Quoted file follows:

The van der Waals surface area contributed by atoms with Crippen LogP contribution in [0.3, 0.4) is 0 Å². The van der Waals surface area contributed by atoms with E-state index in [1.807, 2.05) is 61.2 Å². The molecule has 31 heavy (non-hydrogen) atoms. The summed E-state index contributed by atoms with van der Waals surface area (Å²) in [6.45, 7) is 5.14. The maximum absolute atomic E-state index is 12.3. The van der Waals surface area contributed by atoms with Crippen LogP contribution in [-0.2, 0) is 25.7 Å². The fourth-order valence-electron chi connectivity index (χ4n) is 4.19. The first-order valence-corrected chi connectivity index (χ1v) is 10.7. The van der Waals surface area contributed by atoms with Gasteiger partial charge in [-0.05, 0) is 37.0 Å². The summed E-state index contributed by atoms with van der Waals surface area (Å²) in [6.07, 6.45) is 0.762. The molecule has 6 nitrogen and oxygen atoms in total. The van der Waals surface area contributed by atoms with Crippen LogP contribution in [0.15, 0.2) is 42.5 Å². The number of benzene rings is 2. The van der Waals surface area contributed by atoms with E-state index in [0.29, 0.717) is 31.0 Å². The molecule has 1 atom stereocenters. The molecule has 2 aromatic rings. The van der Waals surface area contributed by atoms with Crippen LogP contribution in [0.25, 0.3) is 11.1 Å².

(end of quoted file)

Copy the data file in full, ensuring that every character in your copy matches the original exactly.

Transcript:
The van der Waals surface area contributed by atoms with Crippen LogP contribution in [0.3, 0.4) is 0 Å². The van der Waals surface area contributed by atoms with E-state index in [1.807, 2.05) is 61.2 Å². The molecule has 31 heavy (non-hydrogen) atoms. The summed E-state index contributed by atoms with van der Waals surface area (Å²) in [6.45, 7) is 5.14. The maximum absolute atomic E-state index is 12.3. The van der Waals surface area contributed by atoms with Crippen LogP contribution in [-0.2, 0) is 25.7 Å². The fourth-order valence-electron chi connectivity index (χ4n) is 4.19. The first-order valence-corrected chi connectivity index (χ1v) is 10.7. The van der Waals surface area contributed by atoms with Gasteiger partial charge in [-0.05, 0) is 37.0 Å². The summed E-state index contributed by atoms with van der Waals surface area (Å²) in [6.07, 6.45) is 0.762. The molecule has 6 nitrogen and oxygen atoms in total. The van der Waals surface area contributed by atoms with Crippen LogP contribution in [0.15, 0.2) is 42.5 Å². The number of benzene rings is 2. The van der Waals surface area contributed by atoms with E-state index in [0.29, 0.717) is 31.0 Å². The molecule has 1 atom stereocenters. The molecule has 2 aromatic rings. The van der Waals surface area contributed by atoms with Crippen LogP contribution in [0.25, 0.3) is 11.1 Å².